As I write this, I’m enjoying a brief pause from a whirlwind of recent travel. It seems, just like that, life is back to some semblance of normal. And while my body’s still trying to get used to jet lag, hotel sleep, and meals on the road, I know you’re right there with me. As I’ve bounced around from meeting to meeting and conference to conference, I’ve had the joy of running into many of you along my way.
I’ve learned a lot from these serendipitous encounters, most notably that you are hair-on-fire busy.
While it varies from person to person and firm to firm regarding how significant the work slowdown was at the height of COVID-19, there’s no question that a universal surge in project work is happening now. In fact, I’ve talked to many industry members who told me their organizations are nearing the point of turning down requests for proposals (if they haven’t already). Staffers have run out of available hours in the day, and talent acquisition and retention remain pain points.
This flurry of activity isn’t just an effort to catch up after the last couple of years but a race against rising interest rates, labor shortages, and supply chain issues, as well. Schedules are, at times, at the mercy of material and product availability. I attended a session at the ASHE PDC show in March on supply chain impact on healthcare project delivery, where panelists urged attendees to get as ahead of the game as possible by asking questions not only of direct suppliers regarding availability but anticipating that suppliers to those suppliers may also be facing challenges. I was reminded of this at our recent Environments for Aging Conference + Expo, where I chatted with a friend who works for a flooring company—and, sure enough, when I asked about disruptions on their end, it was a shortage of materials they use to manufacture products that’s causing delays.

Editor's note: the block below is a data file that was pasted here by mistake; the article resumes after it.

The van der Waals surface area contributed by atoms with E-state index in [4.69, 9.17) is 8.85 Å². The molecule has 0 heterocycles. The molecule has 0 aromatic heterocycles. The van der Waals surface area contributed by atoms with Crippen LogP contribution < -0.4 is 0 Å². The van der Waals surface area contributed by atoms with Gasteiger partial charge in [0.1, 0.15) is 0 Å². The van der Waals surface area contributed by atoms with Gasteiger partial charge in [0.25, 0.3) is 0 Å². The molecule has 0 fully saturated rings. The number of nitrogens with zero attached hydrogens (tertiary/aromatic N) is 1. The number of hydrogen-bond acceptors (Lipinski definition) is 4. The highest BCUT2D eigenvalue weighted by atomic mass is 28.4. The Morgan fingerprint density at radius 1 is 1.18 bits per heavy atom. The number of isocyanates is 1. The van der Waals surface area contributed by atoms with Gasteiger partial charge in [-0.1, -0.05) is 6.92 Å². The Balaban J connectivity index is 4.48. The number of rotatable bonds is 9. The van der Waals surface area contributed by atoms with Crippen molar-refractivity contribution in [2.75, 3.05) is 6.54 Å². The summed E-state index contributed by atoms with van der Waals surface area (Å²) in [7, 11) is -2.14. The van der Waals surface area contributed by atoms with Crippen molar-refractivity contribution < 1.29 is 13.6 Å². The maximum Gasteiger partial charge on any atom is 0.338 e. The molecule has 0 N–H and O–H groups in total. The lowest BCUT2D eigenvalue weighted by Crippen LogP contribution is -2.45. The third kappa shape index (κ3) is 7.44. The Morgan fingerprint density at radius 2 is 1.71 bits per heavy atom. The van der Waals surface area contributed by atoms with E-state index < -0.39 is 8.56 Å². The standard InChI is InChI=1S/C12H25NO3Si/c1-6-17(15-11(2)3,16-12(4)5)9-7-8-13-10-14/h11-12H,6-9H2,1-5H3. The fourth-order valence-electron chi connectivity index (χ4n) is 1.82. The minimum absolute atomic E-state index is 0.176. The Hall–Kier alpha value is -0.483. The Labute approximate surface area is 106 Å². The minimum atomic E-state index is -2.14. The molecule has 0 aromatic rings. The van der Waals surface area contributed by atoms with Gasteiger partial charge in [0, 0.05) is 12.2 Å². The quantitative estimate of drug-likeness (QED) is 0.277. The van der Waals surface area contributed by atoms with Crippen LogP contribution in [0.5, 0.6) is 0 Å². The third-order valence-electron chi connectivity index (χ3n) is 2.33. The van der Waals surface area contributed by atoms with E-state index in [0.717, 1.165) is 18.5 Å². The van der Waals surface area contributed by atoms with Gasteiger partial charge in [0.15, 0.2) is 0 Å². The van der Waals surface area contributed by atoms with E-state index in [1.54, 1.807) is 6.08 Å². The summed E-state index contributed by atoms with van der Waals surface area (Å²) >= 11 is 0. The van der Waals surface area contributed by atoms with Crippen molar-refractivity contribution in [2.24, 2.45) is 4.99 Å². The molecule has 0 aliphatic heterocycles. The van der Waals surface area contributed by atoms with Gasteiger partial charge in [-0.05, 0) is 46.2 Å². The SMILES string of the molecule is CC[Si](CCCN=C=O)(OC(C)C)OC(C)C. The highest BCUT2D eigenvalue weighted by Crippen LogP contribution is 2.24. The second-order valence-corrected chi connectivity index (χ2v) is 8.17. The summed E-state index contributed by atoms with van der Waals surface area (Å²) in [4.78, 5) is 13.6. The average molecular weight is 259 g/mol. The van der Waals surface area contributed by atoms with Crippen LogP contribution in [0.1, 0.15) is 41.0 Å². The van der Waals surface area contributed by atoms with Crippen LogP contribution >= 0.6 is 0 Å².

I’ve been given estimates of nine months to two years before industry members expect things to calm, and that means you all will be tasked with either being patient or creative—or likely a little bit of both. By far, the most common solution to some of these issues that I’ve heard discussed (specifically to resolve challenges of cost and schedule) is to better leverage modular and prefabricated construction. I have to say, I’ve been covering healthcare design for many years, and it’s been a while since these topics have been embraced with such vigor.
We’ve long seen the usual suspects like modular walls and prefabricated bathroom pods adopted in healthcare, and I’m excited to see how this initial work progresses going forward. And as a bit of a sneak peek, it’s a topic we’ll be diving into in a few ways in October at our 2022 HCD Conference + Expo in San Antonio. In fact, that will be my next plane ride: a team site visit to the Henry B. Gonzalez Convention Center to start laying plans for our time together there.
In the meantime, if you see me around, let’s grab a coffee. I think we’ll both need one.